Local thermal non-equilibrium conjugate forced convection and entropy generation in an aircraft cabin with air channel partially filled porous insulation

Çiçek O., Baytas A. C.

AIRCRAFT ENGINEERING AND AEROSPACE TECHNOLOGY, 2021 (Peer-Reviewed Journal) identifier identifier

  • Publication Type: Article / Article
  • Publication Date: 2021
  • Doi Number: 10.1108/aeat-02-2021-0039
  • Journal Indexes: Science Citation Index Expanded, Scopus, Academic Search Premier, ABI/INFORM, Aerospace Database, Compendex, INSPEC
  • Keywords: Conjugate forced convection, Entropy generation, Thermal non-equilibrium, Porous material, Aircraft cabin, Finite volume method, NATURAL-CONVECTION, MIXED CONVECTION, ANNULUS, ENCLOSURE, ENERGY, MODEL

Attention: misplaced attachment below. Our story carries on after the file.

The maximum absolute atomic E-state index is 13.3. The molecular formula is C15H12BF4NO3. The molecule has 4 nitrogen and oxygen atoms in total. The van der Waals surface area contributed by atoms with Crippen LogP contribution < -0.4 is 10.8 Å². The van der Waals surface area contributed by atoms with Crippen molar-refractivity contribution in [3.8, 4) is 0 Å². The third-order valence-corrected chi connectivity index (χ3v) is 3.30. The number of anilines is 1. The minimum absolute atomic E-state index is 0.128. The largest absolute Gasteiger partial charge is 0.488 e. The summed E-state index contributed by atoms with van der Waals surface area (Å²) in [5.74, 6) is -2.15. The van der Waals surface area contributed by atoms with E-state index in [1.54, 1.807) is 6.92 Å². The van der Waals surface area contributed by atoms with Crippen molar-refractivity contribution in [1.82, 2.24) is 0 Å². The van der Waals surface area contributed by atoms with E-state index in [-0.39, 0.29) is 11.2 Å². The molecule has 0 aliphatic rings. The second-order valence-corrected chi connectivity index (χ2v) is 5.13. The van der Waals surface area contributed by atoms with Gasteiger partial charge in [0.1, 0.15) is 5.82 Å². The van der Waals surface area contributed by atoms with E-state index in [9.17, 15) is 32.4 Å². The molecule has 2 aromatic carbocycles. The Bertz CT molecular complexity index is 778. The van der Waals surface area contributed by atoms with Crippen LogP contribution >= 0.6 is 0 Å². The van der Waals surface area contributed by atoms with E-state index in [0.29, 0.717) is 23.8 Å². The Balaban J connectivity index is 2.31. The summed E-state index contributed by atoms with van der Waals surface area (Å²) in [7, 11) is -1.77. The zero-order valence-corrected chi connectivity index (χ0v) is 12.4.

Purpose The purpose of this study is to numerically investigate heat transfer and entropy generation between airframe and cabin-cargo departments in an aircraft. The conjugate forced convection and entropy generation in a cylindrical cavity within air channel partly filled with porous insulation material as simplified geometry for airframe and cabin-cargo departments are considered under local thermal non-equilibrium condition. Design/methodology/approach The non-dimensional governing equations for fluid and porous media discretized by finite volume method are solved using the SIMPLE algorithm with pressure and velocity correction. Findings The effects of the following parameters on the problem are investigated; Reynolds number, Darcy number, the size of inlet and exit cross-section, thermal conductivity ratio for solid and fluid phases, angle between the vertical symmetry axis and the end of channel wall exit and the gap between adiabatic channel wall and horizontal adiabatic wall separating cabin and cargo sections. Originality/value This paper can provide a basic perspective and framework for thermal design between the fuselage and cabin-cargo sections. The minimum total entropy generation number is calculated for various Reynolds numbers and thermal conductivity ratios. It is observed that the channel wall temperature increases for high Reynolds number, low Darcy number, narrower exit cross-section and wider the gap between channel wall and horizontal.